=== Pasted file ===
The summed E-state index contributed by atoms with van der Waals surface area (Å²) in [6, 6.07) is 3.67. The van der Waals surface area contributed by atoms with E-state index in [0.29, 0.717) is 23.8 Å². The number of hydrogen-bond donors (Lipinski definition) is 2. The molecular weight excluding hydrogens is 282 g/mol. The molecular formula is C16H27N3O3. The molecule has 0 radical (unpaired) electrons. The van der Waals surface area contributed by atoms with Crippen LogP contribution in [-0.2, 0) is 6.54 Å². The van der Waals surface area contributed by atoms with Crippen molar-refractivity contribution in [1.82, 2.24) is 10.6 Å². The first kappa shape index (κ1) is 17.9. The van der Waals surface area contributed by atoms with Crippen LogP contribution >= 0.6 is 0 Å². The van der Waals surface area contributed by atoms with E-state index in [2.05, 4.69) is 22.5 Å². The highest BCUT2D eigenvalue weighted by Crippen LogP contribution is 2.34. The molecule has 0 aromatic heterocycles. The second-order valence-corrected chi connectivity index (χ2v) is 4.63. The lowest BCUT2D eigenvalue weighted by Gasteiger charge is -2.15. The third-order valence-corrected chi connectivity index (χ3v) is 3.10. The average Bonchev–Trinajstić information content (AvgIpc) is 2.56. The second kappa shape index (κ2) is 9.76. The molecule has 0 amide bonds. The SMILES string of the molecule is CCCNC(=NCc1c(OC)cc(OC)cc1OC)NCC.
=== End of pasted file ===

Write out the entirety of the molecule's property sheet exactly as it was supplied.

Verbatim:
The summed E-state index contributed by atoms with van der Waals surface area (Å²) in [6, 6.07) is 3.67. The van der Waals surface area contributed by atoms with E-state index in [0.29, 0.717) is 23.8 Å². The number of hydrogen-bond donors (Lipinski definition) is 2. The molecular weight excluding hydrogens is 282 g/mol. The molecular formula is C16H27N3O3. The molecule has 0 radical (unpaired) electrons. The van der Waals surface area contributed by atoms with Crippen LogP contribution in [-0.2, 0) is 6.54 Å². The van der Waals surface area contributed by atoms with Crippen molar-refractivity contribution in [1.82, 2.24) is 10.6 Å². The first kappa shape index (κ1) is 17.9. The van der Waals surface area contributed by atoms with Crippen LogP contribution >= 0.6 is 0 Å². The van der Waals surface area contributed by atoms with E-state index in [2.05, 4.69) is 22.5 Å². The highest BCUT2D eigenvalue weighted by Crippen LogP contribution is 2.34. The molecule has 0 aromatic heterocycles. The second-order valence-corrected chi connectivity index (χ2v) is 4.63. The lowest BCUT2D eigenvalue weighted by Gasteiger charge is -2.15. The third-order valence-corrected chi connectivity index (χ3v) is 3.10. The average Bonchev–Trinajstić information content (AvgIpc) is 2.56. The second kappa shape index (κ2) is 9.76. The molecule has 0 amide bonds. The SMILES string of the molecule is CCCNC(=NCc1c(OC)cc(OC)cc1OC)NCC.